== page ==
Flying Whales on the other hand is a $250m, ambitious French start-up, which plans to manufacture in Bordeaux, Montreal and Jingmen in China. 25% of the business is Chinese owned, a subsidiary of the state owned Aviation Industry Corp of China.
They expect to mass produce the ships and have a memorandum of understanding with an international airport operator to build 150 airship bases.
Lockheed Martin in California, famous for snooping reconnaissance planes, may soon gain fame for its hybrid airship programme. Launched at the Paris Air Show in 2015, the LMH-1 is a similar size and shape to the Airlander. Once double-digit orders have been made, they will start manufacturing in Palmdale, California.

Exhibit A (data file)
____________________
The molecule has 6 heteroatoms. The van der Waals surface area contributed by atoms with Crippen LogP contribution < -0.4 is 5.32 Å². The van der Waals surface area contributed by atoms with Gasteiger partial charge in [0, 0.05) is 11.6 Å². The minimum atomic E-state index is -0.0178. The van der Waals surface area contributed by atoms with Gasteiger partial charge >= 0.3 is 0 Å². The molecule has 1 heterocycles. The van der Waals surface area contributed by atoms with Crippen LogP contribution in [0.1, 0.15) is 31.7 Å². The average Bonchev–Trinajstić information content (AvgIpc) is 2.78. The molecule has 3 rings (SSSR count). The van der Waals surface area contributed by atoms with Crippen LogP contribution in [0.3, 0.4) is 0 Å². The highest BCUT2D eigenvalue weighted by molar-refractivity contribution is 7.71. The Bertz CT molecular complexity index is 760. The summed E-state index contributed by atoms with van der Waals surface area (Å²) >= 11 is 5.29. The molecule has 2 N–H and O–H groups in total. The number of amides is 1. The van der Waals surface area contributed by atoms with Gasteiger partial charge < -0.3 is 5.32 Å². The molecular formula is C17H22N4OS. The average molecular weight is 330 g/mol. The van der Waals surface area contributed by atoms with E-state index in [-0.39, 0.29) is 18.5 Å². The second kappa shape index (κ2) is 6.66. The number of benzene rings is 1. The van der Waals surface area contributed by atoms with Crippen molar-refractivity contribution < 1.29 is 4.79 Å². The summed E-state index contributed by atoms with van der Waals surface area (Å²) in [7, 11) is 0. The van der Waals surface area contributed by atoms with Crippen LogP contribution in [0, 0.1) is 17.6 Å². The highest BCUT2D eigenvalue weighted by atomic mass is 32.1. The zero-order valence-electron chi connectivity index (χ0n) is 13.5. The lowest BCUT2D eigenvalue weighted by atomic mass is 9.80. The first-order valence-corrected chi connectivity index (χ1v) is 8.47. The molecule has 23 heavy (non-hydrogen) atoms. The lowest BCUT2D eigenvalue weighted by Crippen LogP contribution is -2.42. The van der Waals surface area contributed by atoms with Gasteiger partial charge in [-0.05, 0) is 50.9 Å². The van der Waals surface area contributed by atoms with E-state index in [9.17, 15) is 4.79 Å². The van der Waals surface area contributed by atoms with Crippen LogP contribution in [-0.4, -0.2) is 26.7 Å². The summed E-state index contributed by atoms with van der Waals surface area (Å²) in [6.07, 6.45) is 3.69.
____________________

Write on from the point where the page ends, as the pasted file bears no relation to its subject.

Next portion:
Hybrid Air Vehicles (HAV) founded in 2007 in Bedford, appear to be ahead of the current competition with their Airlander.
The Airlander 10, which was a failed development for the US military, cancelled in 2013, was rebuilt for civilian projects. For serious heavy lifting, customers will have to wait for the Airlander 50, which is already designed, but isn’t in production yet.
Encouragement of sorts, has been given by the British government which has given £1m towards the development of electric motors, making this mode of transport, truly zero emission.
That ought to sort it.
Book me in 😊